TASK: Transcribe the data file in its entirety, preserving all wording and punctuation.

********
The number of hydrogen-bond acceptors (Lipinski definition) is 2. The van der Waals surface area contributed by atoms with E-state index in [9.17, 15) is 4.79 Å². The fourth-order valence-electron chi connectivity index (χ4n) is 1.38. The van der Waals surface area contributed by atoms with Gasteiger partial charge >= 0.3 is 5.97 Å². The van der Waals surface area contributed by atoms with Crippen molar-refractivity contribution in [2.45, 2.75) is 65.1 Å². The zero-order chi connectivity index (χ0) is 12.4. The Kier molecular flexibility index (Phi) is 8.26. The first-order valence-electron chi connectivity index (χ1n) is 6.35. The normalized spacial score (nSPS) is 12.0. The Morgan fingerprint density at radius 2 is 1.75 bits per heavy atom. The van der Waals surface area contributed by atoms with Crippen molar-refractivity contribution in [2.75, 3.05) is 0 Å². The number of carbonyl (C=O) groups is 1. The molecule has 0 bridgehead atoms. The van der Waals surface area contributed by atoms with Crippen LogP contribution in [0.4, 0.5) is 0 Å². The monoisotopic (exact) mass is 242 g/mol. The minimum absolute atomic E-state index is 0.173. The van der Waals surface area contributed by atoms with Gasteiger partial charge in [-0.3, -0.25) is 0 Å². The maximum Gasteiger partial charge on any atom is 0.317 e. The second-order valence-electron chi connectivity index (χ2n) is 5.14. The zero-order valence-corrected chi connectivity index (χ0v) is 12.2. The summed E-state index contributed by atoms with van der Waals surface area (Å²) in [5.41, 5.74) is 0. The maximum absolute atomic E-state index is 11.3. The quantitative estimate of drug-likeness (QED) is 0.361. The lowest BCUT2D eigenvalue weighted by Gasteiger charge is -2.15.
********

The number of hydrogen-bond acceptors (Lipinski definition) is 2. The van der Waals surface area contributed by atoms with E-state index in [9.17, 15) is 4.79 Å². The fourth-order valence-electron chi connectivity index (χ4n) is 1.38. The van der Waals surface area contributed by atoms with Gasteiger partial charge >= 0.3 is 5.97 Å². The van der Waals surface area contributed by atoms with Crippen molar-refractivity contribution in [2.45, 2.75) is 65.1 Å². The zero-order chi connectivity index (χ0) is 12.4. The Kier molecular flexibility index (Phi) is 8.26. The first-order valence-electron chi connectivity index (χ1n) is 6.35. The normalized spacial score (nSPS) is 12.0. The Morgan fingerprint density at radius 2 is 1.75 bits per heavy atom. The van der Waals surface area contributed by atoms with Crippen molar-refractivity contribution in [2.75, 3.05) is 0 Å². The number of carbonyl (C=O) groups is 1. The molecule has 0 bridgehead atoms. The van der Waals surface area contributed by atoms with Crippen LogP contribution in [0.4, 0.5) is 0 Å². The monoisotopic (exact) mass is 242 g/mol. The minimum absolute atomic E-state index is 0.173. The van der Waals surface area contributed by atoms with Gasteiger partial charge in [-0.3, -0.25) is 0 Å². The maximum Gasteiger partial charge on any atom is 0.317 e. The second-order valence-electron chi connectivity index (χ2n) is 5.14. The zero-order valence-corrected chi connectivity index (χ0v) is 12.2. The summed E-state index contributed by atoms with van der Waals surface area (Å²) in [5.41, 5.74) is 0. The maximum absolute atomic E-state index is 11.3. The quantitative estimate of drug-likeness (QED) is 0.361. The lowest BCUT2D eigenvalue weighted by Gasteiger charge is -2.15.